Domestic Violence

Consulting, Domestic Violence, Jenny Jackson, Women

On Power and (mis)use

I watch as women are killed in their homes in Australia at the rate of more than 1 woman per week. I read with despair, the number of Australia’s first peoples being incarcerated, dying in custody and living significantly shorter lives than non-Aboriginal Australians. I recoil at the treatment of those seeking asylum in our country of plenty. I see ‘self-interest’ driving government action and policy. At home and across the seas, I see prejudice and discrimination in every news cast. It’s news but it’s not new.

When so much is changing, why is it that nothing really changes?

I’ve just finished watching The Clinton Affair on SBS. Monica Lewinski is a name we all know. We don’t know the person. We know of a 22 yo intern at the White House. We know of “the dress”. He was POTUS.

He conspired, lied and cheated. More than once. His power over Ms Lewinski was immense. The power imbalance between POTUS and a 22 yo female intern is so obvious and oh so vast. The media ate her up and spat her out. And so did we as a society. The harm caused to Ms Lewinski and her family vs the harm to Clinton bear no resemblance whatsoever. People hear her name and immediately label her, shame her, judge her. This has affected every single facet of her life. Applying for jobs. Making dinner reservations. New relationships. The lot. For more than 20 years she has suffered the most vile public abuse and has been silenced by shame. The abuse she and the producer of the docu-series suffered when it was published is appalling yet not surprising, sadly. Him? Nope. Nada. “Charismatic…”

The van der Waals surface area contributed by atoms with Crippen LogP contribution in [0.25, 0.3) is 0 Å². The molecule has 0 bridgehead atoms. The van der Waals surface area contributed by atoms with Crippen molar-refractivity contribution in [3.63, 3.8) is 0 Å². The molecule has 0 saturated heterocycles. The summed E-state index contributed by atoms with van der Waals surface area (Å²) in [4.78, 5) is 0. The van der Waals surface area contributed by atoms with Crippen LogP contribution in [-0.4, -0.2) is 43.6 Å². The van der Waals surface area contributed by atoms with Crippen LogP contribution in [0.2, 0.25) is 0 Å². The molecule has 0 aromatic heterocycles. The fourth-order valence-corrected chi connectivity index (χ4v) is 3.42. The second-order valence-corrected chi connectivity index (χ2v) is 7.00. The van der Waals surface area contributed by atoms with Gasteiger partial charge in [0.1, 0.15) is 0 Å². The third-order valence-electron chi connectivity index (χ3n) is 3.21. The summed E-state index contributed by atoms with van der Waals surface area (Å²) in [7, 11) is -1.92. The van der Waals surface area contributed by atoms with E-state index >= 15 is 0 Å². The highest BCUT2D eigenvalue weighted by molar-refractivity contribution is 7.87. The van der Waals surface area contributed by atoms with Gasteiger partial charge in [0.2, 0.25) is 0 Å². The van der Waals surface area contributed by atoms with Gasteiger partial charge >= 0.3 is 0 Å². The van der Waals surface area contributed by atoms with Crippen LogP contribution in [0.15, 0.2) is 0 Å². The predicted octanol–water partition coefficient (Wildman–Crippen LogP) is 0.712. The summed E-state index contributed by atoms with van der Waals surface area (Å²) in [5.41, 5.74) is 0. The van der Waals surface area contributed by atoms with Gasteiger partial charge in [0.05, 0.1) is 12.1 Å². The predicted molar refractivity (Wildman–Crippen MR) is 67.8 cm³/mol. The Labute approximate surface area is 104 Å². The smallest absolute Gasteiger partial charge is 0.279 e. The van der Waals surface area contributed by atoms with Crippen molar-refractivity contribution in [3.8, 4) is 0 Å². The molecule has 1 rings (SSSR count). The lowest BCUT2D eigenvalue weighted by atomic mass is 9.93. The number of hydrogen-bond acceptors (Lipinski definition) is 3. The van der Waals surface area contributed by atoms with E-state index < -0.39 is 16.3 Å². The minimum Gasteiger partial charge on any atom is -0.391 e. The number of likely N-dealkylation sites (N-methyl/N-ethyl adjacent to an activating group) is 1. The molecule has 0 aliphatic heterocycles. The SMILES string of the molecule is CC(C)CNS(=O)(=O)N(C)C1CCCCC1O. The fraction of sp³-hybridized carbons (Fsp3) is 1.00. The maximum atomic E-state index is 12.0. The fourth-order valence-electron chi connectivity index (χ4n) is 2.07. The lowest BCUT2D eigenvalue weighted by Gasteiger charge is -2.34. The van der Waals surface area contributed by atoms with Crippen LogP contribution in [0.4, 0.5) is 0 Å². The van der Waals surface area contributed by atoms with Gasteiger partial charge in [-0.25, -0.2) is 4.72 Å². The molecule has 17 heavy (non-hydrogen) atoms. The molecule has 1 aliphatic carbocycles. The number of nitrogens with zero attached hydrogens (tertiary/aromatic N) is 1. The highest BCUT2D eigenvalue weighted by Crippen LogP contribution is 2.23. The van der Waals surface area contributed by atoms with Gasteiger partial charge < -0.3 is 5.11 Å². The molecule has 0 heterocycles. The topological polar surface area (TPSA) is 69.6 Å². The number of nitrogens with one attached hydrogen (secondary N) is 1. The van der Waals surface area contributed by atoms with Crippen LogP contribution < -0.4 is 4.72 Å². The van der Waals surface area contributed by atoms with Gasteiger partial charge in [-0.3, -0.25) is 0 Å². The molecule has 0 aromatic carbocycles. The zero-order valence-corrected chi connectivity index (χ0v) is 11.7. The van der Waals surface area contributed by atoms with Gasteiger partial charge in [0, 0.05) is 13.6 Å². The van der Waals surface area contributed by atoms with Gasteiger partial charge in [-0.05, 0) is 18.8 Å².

I’m now watching the Epstein series. Same power abuse. Different women (and girls). Same same but different. An horrendous and shameful story that befits ‘Hollywood fiction’, only it isn’t fiction.

This abuse of power occurs at an individual level, in communities and within the systems supposedly set up to protect us from inequality and misuse of power.

Many have experienced or witnessed the gross misuse of political and positional power. The system empowers the powerful. It silences, humiliates and ruins those without the power. We see that ‘politics’ and the focus on ‘winning elections’ so often gets in the way of good policy and transparency in every day dealings. In the famous words of Gough Whitlam in 1989, “the punters know that the horse named morality rarely gets past the post whereas the nag named self interest always runs a good race”.